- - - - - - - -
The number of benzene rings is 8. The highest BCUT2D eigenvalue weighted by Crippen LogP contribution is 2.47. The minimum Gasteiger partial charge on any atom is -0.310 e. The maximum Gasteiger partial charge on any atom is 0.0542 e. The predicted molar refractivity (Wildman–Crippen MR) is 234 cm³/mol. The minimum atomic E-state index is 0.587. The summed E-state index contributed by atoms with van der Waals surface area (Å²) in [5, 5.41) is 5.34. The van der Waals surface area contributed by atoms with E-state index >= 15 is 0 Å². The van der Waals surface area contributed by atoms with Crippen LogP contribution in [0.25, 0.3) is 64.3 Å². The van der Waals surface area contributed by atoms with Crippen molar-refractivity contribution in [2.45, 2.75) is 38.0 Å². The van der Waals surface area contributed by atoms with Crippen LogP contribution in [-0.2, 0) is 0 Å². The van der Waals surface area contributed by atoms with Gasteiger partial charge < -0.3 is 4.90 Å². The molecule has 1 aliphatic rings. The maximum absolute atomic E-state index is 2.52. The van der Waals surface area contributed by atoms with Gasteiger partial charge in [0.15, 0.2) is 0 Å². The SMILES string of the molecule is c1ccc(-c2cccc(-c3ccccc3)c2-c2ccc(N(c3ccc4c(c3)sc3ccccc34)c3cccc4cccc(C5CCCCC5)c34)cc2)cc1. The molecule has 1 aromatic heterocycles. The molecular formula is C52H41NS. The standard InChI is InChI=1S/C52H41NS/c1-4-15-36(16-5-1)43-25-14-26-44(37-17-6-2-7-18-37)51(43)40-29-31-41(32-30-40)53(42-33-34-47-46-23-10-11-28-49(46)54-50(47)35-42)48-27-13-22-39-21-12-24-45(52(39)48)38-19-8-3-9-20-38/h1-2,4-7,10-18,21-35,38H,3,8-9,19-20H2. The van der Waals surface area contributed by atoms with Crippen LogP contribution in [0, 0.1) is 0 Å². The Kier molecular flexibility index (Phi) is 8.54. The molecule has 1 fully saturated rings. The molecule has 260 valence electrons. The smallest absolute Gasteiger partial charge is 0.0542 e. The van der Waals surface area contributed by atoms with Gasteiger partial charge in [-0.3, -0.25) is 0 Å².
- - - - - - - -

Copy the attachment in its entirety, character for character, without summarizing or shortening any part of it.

The number of benzene rings is 8. The highest BCUT2D eigenvalue weighted by Crippen LogP contribution is 2.47. The minimum Gasteiger partial charge on any atom is -0.310 e. The maximum Gasteiger partial charge on any atom is 0.0542 e. The predicted molar refractivity (Wildman–Crippen MR) is 234 cm³/mol. The minimum atomic E-state index is 0.587. The summed E-state index contributed by atoms with van der Waals surface area (Å²) in [5, 5.41) is 5.34. The van der Waals surface area contributed by atoms with E-state index >= 15 is 0 Å². The van der Waals surface area contributed by atoms with Crippen LogP contribution in [0.25, 0.3) is 64.3 Å². The van der Waals surface area contributed by atoms with Crippen molar-refractivity contribution in [2.45, 2.75) is 38.0 Å². The van der Waals surface area contributed by atoms with Crippen LogP contribution in [-0.2, 0) is 0 Å². The van der Waals surface area contributed by atoms with Gasteiger partial charge < -0.3 is 4.90 Å². The molecule has 1 aliphatic rings. The maximum absolute atomic E-state index is 2.52. The van der Waals surface area contributed by atoms with Gasteiger partial charge in [0.15, 0.2) is 0 Å². The SMILES string of the molecule is c1ccc(-c2cccc(-c3ccccc3)c2-c2ccc(N(c3ccc4c(c3)sc3ccccc34)c3cccc4cccc(C5CCCCC5)c34)cc2)cc1. The molecule has 1 aromatic heterocycles. The molecular formula is C52H41NS. The standard InChI is InChI=1S/C52H41NS/c1-4-15-36(16-5-1)43-25-14-26-44(37-17-6-2-7-18-37)51(43)40-29-31-41(32-30-40)53(42-33-34-47-46-23-10-11-28-49(46)54-50(47)35-42)48-27-13-22-39-21-12-24-45(52(39)48)38-19-8-3-9-20-38/h1-2,4-7,10-18,21-35,38H,3,8-9,19-20H2. The van der Waals surface area contributed by atoms with Crippen LogP contribution in [0, 0.1) is 0 Å². The Kier molecular flexibility index (Phi) is 8.54. The molecule has 1 fully saturated rings. The molecule has 260 valence electrons. The smallest absolute Gasteiger partial charge is 0.0542 e. The van der Waals surface area contributed by atoms with Gasteiger partial charge in [-0.3, -0.25) is 0 Å².